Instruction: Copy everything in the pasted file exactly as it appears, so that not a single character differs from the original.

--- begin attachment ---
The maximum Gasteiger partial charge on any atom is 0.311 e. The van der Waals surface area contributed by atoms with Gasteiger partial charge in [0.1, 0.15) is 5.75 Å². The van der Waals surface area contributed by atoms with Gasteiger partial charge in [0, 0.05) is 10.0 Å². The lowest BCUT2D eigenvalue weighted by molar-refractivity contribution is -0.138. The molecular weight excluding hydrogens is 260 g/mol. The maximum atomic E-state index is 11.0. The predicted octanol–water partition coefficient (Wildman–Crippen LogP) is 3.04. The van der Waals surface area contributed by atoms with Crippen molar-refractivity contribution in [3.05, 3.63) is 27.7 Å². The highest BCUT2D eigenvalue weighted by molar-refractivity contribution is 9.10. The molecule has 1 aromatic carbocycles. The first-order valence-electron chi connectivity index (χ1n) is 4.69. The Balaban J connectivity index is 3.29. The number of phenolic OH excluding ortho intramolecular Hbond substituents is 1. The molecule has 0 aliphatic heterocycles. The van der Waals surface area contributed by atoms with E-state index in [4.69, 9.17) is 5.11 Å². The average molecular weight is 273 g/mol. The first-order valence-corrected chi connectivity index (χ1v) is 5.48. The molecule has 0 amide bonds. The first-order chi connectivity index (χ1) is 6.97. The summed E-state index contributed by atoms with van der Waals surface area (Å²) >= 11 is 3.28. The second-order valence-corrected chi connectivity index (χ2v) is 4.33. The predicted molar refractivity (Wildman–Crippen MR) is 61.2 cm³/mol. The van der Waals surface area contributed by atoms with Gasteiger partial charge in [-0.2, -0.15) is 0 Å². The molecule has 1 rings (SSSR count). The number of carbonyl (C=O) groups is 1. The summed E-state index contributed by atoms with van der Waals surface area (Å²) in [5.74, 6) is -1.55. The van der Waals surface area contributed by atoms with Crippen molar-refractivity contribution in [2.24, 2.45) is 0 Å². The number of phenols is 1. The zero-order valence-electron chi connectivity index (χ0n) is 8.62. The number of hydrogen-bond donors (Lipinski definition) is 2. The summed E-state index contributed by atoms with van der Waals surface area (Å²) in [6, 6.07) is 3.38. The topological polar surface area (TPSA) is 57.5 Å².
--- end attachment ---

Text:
The maximum Gasteiger partial charge on any atom is 0.311 e. The van der Waals surface area contributed by atoms with Gasteiger partial charge in [0.1, 0.15) is 5.75 Å². The van der Waals surface area contributed by atoms with Gasteiger partial charge in [0, 0.05) is 10.0 Å². The lowest BCUT2D eigenvalue weighted by molar-refractivity contribution is -0.138. The molecular weight excluding hydrogens is 260 g/mol. The maximum atomic E-state index is 11.0. The predicted octanol–water partition coefficient (Wildman–Crippen LogP) is 3.04. The van der Waals surface area contributed by atoms with Crippen molar-refractivity contribution in [3.05, 3.63) is 27.7 Å². The highest BCUT2D eigenvalue weighted by molar-refractivity contribution is 9.10. The molecule has 1 aromatic carbocycles. The first-order valence-electron chi connectivity index (χ1n) is 4.69. The Balaban J connectivity index is 3.29. The number of phenolic OH excluding ortho intramolecular Hbond substituents is 1. The molecule has 0 aliphatic heterocycles. The van der Waals surface area contributed by atoms with E-state index in [4.69, 9.17) is 5.11 Å². The average molecular weight is 273 g/mol. The first-order valence-corrected chi connectivity index (χ1v) is 5.48. The molecule has 0 amide bonds. The first-order chi connectivity index (χ1) is 6.97. The summed E-state index contributed by atoms with van der Waals surface area (Å²) >= 11 is 3.28. The second-order valence-corrected chi connectivity index (χ2v) is 4.33. The predicted molar refractivity (Wildman–Crippen MR) is 61.2 cm³/mol. The van der Waals surface area contributed by atoms with Gasteiger partial charge in [-0.2, -0.15) is 0 Å². The molecule has 1 rings (SSSR count). The number of carbonyl (C=O) groups is 1. The summed E-state index contributed by atoms with van der Waals surface area (Å²) in [5.74, 6) is -1.55. The van der Waals surface area contributed by atoms with Crippen molar-refractivity contribution in [2.24, 2.45) is 0 Å². The number of phenols is 1. The zero-order valence-electron chi connectivity index (χ0n) is 8.62. The number of hydrogen-bond donors (Lipinski definition) is 2. The summed E-state index contributed by atoms with van der Waals surface area (Å²) in [6, 6.07) is 3.38. The topological polar surface area (TPSA) is 57.5 Å².